This is me approaching the finish line at the Pikes Peak Marathon in August 1979. I went with my high school cross-country teammates, Skip Garcia and Chris Ekstrom. It was right before the start of my senior year. I was 16.
The first half of the race was up a 14,000-foot mountain, and the second half was back down. You could run one way (up) or both ways. The previous year I'd just run to the summit.
I wasn't sure when I started this race whether I was going to go both ways. But Ekstrom--the guy in the blue warm-ups in the photo below--beat me to the summit by two minutes. He got an early lead. I was certain I'd catch him.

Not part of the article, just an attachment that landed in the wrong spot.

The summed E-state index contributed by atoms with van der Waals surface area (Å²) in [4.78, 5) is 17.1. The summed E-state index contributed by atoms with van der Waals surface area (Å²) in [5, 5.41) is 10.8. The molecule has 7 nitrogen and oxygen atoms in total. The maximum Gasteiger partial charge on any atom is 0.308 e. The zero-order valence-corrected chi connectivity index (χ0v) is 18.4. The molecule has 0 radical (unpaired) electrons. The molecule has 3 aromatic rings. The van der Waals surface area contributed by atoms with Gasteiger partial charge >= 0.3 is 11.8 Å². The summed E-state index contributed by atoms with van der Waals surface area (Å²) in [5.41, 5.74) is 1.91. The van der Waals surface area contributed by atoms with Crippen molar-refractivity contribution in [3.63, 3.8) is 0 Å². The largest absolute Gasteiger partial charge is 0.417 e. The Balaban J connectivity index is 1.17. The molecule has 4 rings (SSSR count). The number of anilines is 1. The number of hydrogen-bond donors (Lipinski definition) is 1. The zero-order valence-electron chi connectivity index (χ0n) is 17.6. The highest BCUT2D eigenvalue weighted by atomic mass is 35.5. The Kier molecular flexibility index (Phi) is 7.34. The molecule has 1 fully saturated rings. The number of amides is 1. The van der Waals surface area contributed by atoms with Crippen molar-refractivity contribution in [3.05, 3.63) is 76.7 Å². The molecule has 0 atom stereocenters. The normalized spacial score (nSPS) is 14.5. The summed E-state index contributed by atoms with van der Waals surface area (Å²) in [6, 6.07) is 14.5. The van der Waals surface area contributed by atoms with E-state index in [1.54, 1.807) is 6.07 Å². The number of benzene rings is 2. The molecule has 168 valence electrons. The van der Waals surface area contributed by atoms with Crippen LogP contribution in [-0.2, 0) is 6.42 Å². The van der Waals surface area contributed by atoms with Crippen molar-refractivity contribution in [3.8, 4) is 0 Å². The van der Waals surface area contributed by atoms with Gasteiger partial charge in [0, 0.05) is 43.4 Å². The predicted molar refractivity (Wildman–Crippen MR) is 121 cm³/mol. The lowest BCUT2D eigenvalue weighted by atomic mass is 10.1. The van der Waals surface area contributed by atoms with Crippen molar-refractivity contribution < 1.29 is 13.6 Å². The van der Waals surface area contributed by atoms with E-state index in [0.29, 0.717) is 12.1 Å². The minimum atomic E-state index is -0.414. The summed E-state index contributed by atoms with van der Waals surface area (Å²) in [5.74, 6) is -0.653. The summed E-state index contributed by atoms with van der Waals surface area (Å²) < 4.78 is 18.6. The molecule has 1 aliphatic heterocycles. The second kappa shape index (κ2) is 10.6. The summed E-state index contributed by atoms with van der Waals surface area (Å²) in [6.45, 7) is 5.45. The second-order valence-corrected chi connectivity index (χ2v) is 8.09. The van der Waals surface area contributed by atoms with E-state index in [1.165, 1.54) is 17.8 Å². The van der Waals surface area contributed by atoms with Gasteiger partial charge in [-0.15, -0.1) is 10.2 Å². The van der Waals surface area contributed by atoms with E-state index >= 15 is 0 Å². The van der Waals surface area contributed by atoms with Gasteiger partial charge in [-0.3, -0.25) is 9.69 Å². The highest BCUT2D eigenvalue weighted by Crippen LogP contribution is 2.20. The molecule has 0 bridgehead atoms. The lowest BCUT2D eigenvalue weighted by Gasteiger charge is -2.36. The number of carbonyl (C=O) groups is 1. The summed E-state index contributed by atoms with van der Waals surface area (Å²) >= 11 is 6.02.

When I didn't, my only option was to turn around and head back down the mountain, as if that had been my plan all along and I was simply pacing myself.
Looking back, I was in a pretty good place. I was having a good summer, a good year. I had a girlfriend. I was happy. Most of all, I was at that crucial tipping point between knowing that I wanted something more out of life than staying in my hometown, but still having the security of living there. It's easy, when you stand at the bottom of the diving board, to say you can't wait to jump off.
It's the only marathon I ever ran. I'm kind of glad Ekstrom beat me to the summit.
BTW, I found it on Google Maps: